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Healthcare workers in need of vaccine can look beyond their institution, according to state guidance

HOUSTON – The Texas Department of State Health Services says some healthcare workers are growing frustrated since they’re not affiliated with large institutions to receive the vaccine for coronavirus. However, that doesn’t mean that can’t access a vaccine elsewhere.

For example, pharmacies like those at HEB and Randall’s grocery stores have received the vaccine and say their first priority is healthcare workers. However, the state recently issued guidelines to continue vaccinating even if it means working down the list of prioritized patients.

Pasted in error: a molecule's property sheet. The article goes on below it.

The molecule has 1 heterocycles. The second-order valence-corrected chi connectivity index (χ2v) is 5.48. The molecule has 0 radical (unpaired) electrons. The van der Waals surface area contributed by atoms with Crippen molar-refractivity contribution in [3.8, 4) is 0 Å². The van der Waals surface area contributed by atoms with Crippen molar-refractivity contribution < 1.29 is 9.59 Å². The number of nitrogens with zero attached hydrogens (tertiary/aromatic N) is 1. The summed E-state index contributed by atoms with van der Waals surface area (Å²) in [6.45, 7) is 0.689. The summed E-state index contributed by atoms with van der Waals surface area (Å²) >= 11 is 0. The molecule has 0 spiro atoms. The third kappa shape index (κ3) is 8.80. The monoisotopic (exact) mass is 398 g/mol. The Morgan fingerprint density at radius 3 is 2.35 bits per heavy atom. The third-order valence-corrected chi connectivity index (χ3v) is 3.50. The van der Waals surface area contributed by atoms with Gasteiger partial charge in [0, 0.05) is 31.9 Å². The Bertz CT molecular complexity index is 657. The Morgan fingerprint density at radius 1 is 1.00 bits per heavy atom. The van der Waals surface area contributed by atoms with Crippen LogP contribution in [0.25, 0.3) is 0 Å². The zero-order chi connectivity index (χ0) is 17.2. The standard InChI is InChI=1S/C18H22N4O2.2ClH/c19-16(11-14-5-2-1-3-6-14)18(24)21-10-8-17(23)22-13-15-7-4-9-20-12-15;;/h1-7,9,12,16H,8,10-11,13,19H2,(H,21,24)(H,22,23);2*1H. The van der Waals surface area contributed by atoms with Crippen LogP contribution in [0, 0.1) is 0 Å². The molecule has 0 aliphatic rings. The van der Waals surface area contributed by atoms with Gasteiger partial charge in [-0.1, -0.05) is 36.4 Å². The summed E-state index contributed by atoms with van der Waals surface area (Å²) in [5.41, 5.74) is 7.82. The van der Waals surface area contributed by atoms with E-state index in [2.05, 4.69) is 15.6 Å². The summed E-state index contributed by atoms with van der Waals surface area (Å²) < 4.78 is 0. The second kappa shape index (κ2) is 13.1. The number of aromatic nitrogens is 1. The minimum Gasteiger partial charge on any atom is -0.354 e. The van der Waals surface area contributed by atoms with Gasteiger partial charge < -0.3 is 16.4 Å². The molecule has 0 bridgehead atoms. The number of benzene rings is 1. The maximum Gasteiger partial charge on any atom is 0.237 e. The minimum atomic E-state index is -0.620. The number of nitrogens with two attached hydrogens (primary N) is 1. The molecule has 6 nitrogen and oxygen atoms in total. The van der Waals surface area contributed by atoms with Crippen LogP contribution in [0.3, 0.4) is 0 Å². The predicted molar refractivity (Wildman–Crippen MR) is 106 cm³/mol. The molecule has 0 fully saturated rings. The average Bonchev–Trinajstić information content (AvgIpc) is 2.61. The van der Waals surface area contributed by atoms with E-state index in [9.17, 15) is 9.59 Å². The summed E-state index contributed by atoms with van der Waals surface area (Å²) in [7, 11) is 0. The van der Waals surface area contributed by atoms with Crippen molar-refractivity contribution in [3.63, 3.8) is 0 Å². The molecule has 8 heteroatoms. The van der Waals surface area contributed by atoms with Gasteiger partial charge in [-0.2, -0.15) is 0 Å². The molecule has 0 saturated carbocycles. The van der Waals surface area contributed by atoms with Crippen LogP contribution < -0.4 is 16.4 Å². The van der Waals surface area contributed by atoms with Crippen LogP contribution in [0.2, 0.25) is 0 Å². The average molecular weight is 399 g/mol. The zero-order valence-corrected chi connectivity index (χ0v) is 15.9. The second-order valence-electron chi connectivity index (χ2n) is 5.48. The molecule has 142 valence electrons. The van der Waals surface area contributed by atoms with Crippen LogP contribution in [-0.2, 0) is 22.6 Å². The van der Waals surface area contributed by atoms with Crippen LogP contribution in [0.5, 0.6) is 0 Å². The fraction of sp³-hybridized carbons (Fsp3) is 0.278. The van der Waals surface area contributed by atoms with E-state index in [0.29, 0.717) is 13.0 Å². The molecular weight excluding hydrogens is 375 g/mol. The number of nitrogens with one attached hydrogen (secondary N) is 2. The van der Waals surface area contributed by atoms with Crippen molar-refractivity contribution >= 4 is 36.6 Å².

Click here for clarification on who is in Phase 1A and Phase 1B.

Guidance on Vaccinating Phase 1A and 1B Populations

“As COVID-19 vaccine begins to be distributed more widely in Texas, the opportunity to vaccinate additional individuals will increase. The Expert Vaccine Allocation Panel (EVAP) and Texas Department of State Health Services (DSHS) encourage vaccine providers to continue to prioritize limited supplies of vaccine for the Phase 1A populations of front-line health care workers and residents of long-term care facilities. In the interest of public health and providing maximum protection in Texas communities, providers should seek opportunities to utilize any remaining doses to vaccinate other at-risk populations in their area.

“In recognition of the challenges and difficult decisions, providers must make in determining how to use vaccine in an efficient and responsible way, EVAP and DSHS encourage the following: